A coroner in Cincinnati named the three men from 25 to 64 years old who died during Thursday's bank robbery, which also wounded two other people.
The Hamilton County coroner's office has identified the victims as Pruthvi Kandepi, 25, Luis Calderón, 48, and Richard Newcomer, 64.
The three were killed when police said Omar Enrique Santa Perez, 29, opened fire on the 30-story headquarters of Fifth Third Bancorp in downtown Cincinnati.
Two other people, a man and a woman, were wounded in the shooting before police officers arrived on the scene three minutes later and killed Perez.
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The coroner, Dr. Lakshmi Sammarco, said he recognized the youngest victim, Kandepi, from a local Hindu temple. The two also shared the same hometown and the same language, Telugu.
Sammarco posted on Facebook on Wednesday, asking how officials will explain to their parents in India & # 39; that they will never see their son again due to a senseless shootout in a foreign country. & # 39;
Police identified Thursday the shooter as Omar Enrique Pérez, 29, who was shot and killed by police on the scene
The local office of the Telugu Association of America said they plan to help Kandepi's father. He wants his son's body to be taken back to India.
Cincinnati Enquirer reported that Kandepi worked as a programmer at a company called Tech Services.
Richard Newcomer worked for the Gilbane Building Company, based in Rhode Island.
On Thursday, the father and grandfather of Amelia, 64, was the supervisor of an electrical project on the third floor of the bank when he was shot to death.
According to the description of a GoFundMe page, Luis Calderón was a married father of two children, a boy and a girl.
The investigators said Perez, who wears suits, used a 9-mm gun and had approximately 200 rounds or more of ammunition. So far, they have not found a reason.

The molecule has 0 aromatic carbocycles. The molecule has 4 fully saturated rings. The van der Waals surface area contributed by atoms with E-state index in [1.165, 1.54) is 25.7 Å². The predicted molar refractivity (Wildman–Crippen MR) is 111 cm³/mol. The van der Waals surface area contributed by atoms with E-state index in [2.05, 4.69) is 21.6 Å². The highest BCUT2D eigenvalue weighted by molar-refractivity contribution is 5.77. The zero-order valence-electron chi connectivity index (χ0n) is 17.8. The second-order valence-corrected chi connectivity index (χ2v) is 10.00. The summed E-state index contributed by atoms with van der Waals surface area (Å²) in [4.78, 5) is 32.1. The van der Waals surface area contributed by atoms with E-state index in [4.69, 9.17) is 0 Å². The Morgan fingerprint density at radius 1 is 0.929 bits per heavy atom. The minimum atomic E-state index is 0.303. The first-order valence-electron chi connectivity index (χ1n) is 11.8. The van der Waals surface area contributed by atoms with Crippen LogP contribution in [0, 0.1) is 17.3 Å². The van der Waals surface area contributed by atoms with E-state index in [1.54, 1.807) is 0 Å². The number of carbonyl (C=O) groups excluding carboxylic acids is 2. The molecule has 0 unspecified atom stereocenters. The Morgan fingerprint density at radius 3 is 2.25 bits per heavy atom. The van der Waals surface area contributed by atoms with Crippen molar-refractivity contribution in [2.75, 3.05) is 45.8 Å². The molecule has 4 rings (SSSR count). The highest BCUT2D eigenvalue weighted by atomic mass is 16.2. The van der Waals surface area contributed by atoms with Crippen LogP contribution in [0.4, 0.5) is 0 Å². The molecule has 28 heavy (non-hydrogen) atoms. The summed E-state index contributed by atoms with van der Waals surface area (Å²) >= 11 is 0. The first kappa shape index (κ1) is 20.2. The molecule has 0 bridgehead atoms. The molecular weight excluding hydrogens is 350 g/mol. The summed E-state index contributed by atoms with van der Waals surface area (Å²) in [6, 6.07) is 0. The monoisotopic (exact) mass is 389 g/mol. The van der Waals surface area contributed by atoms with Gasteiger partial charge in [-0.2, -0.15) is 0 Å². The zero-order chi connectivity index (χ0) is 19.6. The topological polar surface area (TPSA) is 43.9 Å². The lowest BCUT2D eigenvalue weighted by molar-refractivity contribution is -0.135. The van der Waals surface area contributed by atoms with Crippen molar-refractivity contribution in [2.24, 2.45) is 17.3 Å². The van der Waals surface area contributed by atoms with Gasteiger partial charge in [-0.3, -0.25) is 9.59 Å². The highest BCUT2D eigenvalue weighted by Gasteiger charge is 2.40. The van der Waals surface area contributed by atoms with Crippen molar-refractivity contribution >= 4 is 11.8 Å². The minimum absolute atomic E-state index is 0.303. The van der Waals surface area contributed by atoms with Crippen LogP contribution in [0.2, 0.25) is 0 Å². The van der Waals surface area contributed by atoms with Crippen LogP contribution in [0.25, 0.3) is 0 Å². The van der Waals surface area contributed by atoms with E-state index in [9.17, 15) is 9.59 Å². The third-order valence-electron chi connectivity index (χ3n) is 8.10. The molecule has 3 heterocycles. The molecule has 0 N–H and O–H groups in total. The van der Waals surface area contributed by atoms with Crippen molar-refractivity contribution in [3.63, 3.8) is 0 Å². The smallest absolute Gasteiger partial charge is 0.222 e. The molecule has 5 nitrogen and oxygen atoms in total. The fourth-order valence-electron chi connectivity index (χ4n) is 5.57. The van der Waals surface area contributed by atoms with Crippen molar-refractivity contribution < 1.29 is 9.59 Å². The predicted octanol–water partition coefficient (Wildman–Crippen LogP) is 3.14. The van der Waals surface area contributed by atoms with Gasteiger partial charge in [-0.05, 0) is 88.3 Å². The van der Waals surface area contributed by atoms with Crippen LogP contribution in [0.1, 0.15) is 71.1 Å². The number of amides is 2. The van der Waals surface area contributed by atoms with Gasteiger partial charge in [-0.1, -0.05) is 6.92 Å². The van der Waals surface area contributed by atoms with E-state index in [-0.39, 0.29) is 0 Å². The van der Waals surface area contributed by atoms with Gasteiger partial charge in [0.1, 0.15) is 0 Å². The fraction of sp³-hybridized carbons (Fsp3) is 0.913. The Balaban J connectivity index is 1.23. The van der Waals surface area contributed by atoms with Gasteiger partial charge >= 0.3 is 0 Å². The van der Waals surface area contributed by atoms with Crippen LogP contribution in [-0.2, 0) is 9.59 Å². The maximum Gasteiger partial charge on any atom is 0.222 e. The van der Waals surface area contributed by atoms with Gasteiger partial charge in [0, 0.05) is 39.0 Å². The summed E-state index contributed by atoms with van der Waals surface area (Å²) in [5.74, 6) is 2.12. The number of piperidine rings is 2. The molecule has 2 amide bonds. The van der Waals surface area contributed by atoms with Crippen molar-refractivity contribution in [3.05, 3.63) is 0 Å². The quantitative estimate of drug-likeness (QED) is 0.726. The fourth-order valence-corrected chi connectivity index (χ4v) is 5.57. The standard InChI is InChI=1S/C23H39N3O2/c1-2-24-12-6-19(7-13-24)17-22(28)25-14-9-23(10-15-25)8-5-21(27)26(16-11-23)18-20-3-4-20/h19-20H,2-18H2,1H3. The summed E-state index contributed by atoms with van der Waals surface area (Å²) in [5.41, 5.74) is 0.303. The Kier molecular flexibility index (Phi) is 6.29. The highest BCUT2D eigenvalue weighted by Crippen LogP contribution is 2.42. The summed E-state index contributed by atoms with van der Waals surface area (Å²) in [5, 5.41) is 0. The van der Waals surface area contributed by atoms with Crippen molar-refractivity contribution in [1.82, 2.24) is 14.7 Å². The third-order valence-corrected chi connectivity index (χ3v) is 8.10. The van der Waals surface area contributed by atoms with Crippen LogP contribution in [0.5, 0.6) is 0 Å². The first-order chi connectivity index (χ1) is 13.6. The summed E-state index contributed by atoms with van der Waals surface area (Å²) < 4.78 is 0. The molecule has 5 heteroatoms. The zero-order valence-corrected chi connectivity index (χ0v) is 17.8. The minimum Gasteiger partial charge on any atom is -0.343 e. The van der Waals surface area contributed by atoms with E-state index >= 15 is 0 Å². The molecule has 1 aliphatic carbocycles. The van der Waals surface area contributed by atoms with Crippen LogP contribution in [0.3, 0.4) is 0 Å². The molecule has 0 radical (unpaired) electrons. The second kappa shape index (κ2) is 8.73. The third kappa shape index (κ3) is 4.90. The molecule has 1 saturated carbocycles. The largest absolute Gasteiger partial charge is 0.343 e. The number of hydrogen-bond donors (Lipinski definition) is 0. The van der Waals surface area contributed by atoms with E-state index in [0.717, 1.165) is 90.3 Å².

Police Chief Eliot Isaac said investigators will study images of officers' body cameras and the safety of the 30-story building.
According to the police, Perez had never worked at Fifth Third and does not have any information linking him to other companies in the building.
Authorities believe Perez had lived in the Cincinnati area since 2015. Police invaded his apartment in North Bend, Ohio, about 15 miles away.
Police investigate the scene after a shooting at the Fifth Third Bank building in Fountain Square on Thursday
A woman is comforted by authorities stationed outside the emergency room at the University of Cincinnati Medical Center on Thursday
Records show that the shooter previously lived in South Florida and had been accused of nonviolent crimes for years.
Police said they entered a sandwich shop and possibly other companies before entering the lobby and opening fire around 9.10am.
Hamilton County prosecutor Joe Deters said the swift police response likely prevented many more victims. He said an investigator said it could have been "a bloodbath beyond imagination."
Leonard Cain told the Cincinnati Enquirer that he would go to the bank when someone alerted him about the shooting. He said a woman with hearing aids did not listen to the warnings and went into the bank and was shot.
Pérez is seen in this 2014 police photo released by Greenville, South Carolina
One of the victims died in the place. Two more died at the Medical Center of the University of Cincinnati.
The two wounded, a man and a woman, were included there in critical condition and in fair condition, respectively.
The Inquirer identified the survivor as Whitney Austin of Louisville, Kentucky, 37 years old.
The mother of two children, married, received 12 bullet wounds on one side of the body, but the bullets missed all of her vital organs and arteries, Austin's neighbor told 9News.
Her brother-in-law Lonnie Gardner told the Courier Journal that she was aware and called her 12-year-old husband, Waller Austin, from the ambulance on the way to the hospital.
Fountain Square is often the site of concerts, dances, food trucks and other events at lunchtime or at night.
"It could have been any of us," said Mayor John Cranley. He praised the police and other emergency personnel and said: "It could have been much, much worse."
Governor John Kasich ordered flags to be flown at half mast on all public buildings and land in Hamilton County, and at the Government Palace, until Monday.